This new study, carefully edited, focuses on the works that Joaquín Sorolla (1863-1923) exhibited in Paris. In 1885, during his first visit to the French capital, the Valencian artist, a twenty-three-year-old, managed to exhibit his work in the Parisian salons, where international artists attended. In 1990 he won the Grand Prix at the Universal Exhibition and in 1906 he exhibited for the first time at the Georges Petit gallery, one of the most important rooms for the dissemination of impressionist painting. That exhibition was an absolute success that helped to cement Sorolla's reputation internationally.
Well known for his colorful compositions, radiant brushstrokes and great plasticity, his sun-bathed landscapes, his beach scenes and his luminous portraits, attracted the attention of contemporary artists such as Claude Monet.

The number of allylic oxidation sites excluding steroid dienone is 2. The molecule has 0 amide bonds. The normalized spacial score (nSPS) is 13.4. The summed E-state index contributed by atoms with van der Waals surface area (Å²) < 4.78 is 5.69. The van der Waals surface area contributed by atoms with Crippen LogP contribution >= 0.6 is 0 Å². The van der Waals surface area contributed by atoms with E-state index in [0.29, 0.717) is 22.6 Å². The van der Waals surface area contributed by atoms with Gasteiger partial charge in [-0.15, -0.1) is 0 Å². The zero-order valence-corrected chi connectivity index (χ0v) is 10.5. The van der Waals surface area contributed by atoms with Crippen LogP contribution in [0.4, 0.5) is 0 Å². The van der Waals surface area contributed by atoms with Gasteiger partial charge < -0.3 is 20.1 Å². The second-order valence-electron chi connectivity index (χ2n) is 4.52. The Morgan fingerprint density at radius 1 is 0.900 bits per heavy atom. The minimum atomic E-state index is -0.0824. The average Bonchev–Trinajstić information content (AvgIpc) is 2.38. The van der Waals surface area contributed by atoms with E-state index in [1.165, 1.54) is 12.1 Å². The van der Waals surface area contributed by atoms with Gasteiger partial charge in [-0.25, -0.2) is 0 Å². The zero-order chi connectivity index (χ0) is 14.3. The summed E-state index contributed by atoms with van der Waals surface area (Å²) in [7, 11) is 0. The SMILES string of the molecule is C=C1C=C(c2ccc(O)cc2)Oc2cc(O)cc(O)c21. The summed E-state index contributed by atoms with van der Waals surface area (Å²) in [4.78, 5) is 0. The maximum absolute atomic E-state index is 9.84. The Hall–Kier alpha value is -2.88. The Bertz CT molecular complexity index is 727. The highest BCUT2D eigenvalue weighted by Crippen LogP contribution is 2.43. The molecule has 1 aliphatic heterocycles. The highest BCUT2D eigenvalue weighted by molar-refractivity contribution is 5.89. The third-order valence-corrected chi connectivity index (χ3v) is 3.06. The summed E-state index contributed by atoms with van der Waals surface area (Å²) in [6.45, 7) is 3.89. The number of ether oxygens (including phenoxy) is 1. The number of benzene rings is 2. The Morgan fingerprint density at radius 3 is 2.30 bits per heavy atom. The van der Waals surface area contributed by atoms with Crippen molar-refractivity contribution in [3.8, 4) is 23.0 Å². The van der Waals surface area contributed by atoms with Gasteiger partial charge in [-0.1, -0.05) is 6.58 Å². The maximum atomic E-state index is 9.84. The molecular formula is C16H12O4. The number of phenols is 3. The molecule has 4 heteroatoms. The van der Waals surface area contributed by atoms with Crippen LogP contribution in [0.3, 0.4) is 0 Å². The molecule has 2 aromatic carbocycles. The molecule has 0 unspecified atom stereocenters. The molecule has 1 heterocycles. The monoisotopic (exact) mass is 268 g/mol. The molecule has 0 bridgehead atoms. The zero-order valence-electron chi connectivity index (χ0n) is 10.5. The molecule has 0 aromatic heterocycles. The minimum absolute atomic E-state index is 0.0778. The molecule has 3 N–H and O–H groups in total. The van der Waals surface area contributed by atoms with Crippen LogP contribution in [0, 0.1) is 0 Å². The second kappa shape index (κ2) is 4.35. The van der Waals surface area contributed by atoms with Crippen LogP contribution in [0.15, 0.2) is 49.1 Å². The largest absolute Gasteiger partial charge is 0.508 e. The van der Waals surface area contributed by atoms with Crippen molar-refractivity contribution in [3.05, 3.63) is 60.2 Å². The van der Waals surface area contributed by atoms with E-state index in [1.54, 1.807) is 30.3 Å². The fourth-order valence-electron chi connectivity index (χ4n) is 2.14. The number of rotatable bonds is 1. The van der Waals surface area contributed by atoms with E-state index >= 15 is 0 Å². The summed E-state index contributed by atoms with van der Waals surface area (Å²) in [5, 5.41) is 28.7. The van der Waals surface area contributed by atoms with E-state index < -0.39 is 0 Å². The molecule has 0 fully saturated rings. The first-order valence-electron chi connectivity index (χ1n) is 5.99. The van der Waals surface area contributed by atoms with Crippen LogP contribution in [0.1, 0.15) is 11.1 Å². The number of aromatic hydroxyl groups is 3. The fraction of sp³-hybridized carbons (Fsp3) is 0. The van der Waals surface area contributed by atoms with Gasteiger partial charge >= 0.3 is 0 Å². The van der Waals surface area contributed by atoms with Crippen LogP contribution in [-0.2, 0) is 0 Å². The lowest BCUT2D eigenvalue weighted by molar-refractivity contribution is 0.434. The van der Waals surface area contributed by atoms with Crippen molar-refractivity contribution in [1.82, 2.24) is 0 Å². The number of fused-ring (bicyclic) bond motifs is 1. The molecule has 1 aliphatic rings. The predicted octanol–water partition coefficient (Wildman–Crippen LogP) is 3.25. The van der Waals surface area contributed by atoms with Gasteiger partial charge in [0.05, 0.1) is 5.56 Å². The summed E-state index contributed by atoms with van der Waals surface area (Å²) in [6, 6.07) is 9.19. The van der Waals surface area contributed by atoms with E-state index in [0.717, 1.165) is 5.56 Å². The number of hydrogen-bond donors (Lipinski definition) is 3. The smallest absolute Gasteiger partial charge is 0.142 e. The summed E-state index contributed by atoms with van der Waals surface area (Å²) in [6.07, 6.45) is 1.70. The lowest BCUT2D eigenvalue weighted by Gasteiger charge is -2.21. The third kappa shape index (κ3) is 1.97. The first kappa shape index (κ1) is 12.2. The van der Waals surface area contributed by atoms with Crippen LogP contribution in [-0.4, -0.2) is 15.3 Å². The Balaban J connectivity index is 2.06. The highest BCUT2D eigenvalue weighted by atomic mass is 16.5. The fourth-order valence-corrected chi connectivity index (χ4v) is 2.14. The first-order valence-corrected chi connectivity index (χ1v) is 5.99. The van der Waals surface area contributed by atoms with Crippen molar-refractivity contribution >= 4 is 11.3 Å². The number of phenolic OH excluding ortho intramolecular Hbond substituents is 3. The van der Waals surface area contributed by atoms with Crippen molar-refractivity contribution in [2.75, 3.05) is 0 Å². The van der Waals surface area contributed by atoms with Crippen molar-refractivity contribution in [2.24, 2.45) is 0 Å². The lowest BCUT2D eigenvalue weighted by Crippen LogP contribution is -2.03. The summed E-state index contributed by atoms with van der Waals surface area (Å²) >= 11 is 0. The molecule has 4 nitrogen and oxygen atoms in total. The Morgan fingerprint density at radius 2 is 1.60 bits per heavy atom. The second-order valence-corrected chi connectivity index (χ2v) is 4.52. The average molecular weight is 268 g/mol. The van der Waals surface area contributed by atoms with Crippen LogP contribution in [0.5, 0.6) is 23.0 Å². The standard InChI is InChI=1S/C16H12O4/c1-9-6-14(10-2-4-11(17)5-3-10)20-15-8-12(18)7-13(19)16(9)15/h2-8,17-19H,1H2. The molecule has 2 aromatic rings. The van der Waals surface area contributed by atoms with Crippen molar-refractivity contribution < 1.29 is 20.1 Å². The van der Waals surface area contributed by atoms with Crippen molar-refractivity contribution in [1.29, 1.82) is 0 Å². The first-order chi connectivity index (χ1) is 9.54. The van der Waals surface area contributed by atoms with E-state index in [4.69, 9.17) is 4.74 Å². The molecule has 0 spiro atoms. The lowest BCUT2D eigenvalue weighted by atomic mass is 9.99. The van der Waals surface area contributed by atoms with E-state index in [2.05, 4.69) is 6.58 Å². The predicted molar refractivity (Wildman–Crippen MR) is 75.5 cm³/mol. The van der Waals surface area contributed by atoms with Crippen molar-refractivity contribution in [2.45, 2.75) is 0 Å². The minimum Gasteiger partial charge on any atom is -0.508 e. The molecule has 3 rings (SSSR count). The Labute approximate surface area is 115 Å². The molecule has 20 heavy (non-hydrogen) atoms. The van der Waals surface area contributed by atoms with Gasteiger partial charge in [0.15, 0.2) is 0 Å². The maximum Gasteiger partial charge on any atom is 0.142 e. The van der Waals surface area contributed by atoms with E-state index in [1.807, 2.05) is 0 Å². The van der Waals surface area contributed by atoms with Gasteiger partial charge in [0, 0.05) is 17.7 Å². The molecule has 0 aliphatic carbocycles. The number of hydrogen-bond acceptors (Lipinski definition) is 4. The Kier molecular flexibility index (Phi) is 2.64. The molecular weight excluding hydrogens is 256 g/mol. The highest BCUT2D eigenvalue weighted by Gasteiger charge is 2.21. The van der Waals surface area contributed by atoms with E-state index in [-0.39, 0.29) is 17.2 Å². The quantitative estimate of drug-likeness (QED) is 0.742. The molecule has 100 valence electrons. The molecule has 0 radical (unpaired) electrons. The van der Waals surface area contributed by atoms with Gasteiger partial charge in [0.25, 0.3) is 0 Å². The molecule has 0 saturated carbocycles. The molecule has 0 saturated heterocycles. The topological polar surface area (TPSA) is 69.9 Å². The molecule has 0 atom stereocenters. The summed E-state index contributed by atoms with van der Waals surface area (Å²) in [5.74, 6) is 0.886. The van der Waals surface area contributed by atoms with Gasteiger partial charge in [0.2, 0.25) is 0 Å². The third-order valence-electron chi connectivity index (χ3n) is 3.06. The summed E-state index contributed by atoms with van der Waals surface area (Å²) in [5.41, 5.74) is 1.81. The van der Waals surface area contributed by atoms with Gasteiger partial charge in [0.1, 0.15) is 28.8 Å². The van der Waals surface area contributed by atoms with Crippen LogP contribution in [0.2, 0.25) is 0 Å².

The present book, widely illustrated and with new essays written by experts in the painter's work, reveals new information about Sorolla's activities in Europe and his relationships with other artists. It includes more than a hundred illustrations that reflect his career, from the first works made in Paris, in which the influence of the French impressionists is evident, to the most distinctive images of his mature and famous style.
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